But Kelly the general manager failed to take advantage of the value he saw in acquiring injured players. Howie Roseman is still technically in charge of the cap and contracts, but the former GM has virtually no say over football-related decisions, according to sources familiar with the Eagles' front-office operations.

Kelly is 100 percent in control, and there isn't a system of checks and balances in place. Eagles owner Jeffrey Lurie said two weeks ago at the owners meeting that he wasn't concerned about handing so much power to someone with so little NFL personnel experience.

"Let's let it play out," Lurie said. "I think with any coach, you need patience, you need vision, you need to let them gamble and fail, and gamble and succeed, because the last thing you want to do is make a coach risk-averse. I just don't believe in that. It was one of the keys to our success with Andy [Reid]."

Reid, though, trusted Joe Banner's evaluations and reading of the market enough to know when not to push for players he wanted. There were, of course, miscalculations, but the Eagles of Reid and Banner had more successes than failures in negotiations.

Roseman was known as a hard-liner, as well. It's difficult to see him making the recent deals unless he was afraid to lose a free agent because of how it could be perceived by Kelly. Lurie can say all he wants about a professional working environment, but Kelly and Roseman don't have that dynamic.

Who's willing to tell Kelly that an agent is bluffing or that it's time to walk away? Perhaps Ed Marynowitz eventually becomes that voice, but right now the 31-year-old vice president of player personnel can't possibly have that kind of clout.

The Eagles, long considered one of the more fiscally sound organizations in the NFL, have spent more salary-cap money ($149.4 million) for the 2015 season than any other team. The cap is $143.2 million, but the Eagles had $15.7 million from last year to carry over.

They have $10.4 million in space, but with approximately $6 million earmarked for draft picks and rookie free agents, the Eagles will head into the season with as little to carry over as they ever have.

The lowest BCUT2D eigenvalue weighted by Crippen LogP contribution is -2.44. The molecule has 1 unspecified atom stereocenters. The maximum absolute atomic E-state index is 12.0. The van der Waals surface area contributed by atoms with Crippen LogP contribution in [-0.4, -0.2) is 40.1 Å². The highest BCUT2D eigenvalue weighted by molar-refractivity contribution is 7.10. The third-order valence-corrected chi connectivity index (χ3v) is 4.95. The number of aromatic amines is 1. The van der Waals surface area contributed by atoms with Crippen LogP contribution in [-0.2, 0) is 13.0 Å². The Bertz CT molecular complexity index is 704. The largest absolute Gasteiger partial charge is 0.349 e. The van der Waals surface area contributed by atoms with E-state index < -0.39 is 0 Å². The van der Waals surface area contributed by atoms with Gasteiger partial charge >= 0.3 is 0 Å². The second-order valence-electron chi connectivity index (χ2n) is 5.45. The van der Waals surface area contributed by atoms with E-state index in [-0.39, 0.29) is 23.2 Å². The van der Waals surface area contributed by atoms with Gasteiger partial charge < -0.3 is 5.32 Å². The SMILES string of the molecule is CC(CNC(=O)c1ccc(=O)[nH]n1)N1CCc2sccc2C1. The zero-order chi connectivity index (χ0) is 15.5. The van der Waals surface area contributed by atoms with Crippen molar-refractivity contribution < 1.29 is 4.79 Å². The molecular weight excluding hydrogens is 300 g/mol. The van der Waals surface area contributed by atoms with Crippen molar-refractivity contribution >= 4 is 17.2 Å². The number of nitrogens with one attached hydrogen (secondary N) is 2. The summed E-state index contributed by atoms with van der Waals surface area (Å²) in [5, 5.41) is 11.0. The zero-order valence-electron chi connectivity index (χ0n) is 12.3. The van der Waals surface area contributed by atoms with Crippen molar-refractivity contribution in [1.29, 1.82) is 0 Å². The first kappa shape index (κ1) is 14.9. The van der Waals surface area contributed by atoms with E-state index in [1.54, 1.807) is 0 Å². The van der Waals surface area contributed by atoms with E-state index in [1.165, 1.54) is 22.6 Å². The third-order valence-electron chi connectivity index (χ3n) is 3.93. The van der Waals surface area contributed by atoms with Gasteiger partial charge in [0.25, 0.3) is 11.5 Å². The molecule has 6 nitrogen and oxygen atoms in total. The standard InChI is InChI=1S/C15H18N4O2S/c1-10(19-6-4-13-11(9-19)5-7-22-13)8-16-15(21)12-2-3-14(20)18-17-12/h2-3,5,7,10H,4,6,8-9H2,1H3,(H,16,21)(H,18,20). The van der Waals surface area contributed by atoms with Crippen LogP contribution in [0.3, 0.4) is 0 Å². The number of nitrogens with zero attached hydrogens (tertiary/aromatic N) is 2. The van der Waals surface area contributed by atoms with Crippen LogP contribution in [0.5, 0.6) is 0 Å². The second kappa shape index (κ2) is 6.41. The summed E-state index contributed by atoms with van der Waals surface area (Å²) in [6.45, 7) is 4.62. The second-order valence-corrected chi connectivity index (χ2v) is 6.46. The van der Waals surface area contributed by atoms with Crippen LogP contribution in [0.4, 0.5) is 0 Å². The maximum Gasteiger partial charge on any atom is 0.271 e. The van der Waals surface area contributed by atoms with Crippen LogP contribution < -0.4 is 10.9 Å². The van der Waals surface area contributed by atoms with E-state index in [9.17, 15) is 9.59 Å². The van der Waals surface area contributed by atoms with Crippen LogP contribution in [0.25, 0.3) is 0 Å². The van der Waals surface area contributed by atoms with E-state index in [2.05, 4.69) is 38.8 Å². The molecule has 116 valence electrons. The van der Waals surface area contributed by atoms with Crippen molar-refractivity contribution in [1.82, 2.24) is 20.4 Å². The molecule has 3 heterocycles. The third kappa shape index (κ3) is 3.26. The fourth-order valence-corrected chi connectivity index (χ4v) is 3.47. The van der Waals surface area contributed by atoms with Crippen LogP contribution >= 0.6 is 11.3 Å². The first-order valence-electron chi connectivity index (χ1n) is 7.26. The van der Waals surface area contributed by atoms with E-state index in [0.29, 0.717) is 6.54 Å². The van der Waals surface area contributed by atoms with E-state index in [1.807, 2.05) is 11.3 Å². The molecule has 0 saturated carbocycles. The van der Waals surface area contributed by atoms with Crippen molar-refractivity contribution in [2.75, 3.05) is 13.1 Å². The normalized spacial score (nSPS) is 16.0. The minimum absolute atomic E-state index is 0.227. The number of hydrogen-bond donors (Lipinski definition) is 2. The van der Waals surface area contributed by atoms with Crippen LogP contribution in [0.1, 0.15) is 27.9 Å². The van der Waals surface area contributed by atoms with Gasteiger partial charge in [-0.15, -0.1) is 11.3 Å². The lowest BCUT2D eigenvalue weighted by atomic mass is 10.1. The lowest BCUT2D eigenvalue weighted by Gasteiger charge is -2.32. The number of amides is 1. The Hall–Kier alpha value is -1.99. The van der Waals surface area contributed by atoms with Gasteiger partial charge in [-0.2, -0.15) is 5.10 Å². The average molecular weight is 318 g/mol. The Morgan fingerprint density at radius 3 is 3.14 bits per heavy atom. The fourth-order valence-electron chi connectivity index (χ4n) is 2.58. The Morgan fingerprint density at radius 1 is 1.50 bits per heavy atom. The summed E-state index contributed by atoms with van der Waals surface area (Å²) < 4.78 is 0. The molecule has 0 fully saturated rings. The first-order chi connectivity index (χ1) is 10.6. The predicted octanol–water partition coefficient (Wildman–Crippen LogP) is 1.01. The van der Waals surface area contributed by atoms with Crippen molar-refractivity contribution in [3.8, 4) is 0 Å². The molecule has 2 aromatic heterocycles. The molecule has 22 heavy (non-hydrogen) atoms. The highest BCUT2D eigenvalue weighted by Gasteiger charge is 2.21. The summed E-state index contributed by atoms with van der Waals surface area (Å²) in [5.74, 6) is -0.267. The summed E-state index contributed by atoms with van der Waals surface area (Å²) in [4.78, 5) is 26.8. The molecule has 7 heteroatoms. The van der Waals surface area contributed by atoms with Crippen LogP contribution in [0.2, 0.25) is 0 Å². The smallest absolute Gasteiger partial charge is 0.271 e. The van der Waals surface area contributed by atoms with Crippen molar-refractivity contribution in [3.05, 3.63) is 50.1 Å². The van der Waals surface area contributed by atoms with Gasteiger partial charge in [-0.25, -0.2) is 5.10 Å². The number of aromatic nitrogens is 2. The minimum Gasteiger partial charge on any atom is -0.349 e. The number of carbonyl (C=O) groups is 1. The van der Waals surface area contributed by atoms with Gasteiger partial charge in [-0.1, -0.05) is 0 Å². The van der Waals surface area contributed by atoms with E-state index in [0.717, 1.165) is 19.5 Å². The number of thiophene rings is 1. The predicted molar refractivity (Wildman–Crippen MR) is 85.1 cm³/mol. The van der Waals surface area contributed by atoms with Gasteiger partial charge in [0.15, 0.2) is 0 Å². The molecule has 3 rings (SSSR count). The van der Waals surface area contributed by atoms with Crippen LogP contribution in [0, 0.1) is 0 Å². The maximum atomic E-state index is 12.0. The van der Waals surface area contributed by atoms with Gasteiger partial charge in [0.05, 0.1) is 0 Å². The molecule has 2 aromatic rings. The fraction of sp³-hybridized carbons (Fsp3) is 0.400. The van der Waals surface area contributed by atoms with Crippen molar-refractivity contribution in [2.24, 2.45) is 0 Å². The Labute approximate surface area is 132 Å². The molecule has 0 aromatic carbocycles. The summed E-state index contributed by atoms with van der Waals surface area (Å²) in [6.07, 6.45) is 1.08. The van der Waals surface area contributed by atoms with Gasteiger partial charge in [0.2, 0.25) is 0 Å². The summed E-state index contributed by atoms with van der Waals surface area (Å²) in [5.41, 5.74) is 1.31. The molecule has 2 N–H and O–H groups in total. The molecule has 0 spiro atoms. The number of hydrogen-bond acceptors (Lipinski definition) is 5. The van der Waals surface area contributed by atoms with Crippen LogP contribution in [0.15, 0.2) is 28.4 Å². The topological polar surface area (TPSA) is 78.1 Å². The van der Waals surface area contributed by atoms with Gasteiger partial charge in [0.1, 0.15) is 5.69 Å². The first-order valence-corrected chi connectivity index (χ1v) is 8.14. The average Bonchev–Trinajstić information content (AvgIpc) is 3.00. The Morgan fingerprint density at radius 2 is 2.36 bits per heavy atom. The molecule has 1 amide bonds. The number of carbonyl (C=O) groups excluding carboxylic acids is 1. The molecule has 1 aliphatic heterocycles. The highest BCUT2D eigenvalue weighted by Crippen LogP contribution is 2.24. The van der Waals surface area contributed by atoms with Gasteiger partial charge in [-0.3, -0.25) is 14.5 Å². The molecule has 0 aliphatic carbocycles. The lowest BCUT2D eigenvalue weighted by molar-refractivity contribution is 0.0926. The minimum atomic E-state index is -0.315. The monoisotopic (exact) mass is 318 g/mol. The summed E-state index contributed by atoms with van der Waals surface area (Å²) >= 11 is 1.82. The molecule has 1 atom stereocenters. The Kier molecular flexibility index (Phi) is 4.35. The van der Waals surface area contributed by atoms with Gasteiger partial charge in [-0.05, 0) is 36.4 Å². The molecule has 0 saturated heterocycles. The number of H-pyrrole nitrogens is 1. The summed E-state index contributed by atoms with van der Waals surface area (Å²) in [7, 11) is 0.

And several of the new contracts have a first-year cap number lower than the average of the overall deal, meaning the Eagles are sacrificing the future for the present. What happens if Bradford is healthy all season and plays well? Kelly will likely have to sign him to a long-term deal in the $18 million- to $20 million-a-year range, and that will create meaningful cap problems.

Of course, if Bradford delivers, the Eagles may win something meaningful. But if they don't, Kelly's contracts could haunt the team.

Eagles' Salary Cap Moves

Here is a list of the Eagles' transactions this offseason and how they have affected the team's salary cap for 2015.

   Salary-cap room*   

Transaction   Gain   Loss   

Signed Miles Austin      2.225

Restructured DeMeco Ryans   2.9

Signed DeMarco Murray      5

Signed Ryan Mathews      2

Signed Walter Thurmond      3.25

Re-signed Mark Sanchez      3.75

Signed Byron Maxwell      8.7

Traded for Sam Bradford      12.985

Traded away Nick Foles   1.40612

Re-signed Brandon Graham      6

Cut Trent Cole   8.4

Cut Cary Williams   6.5

Signed Brad Jones      1.15

Cut Todd Herremans   2.8

Cut James Casey   4

TOTALS   26.00612   45.06   

* – in millions of dollars; Sources:,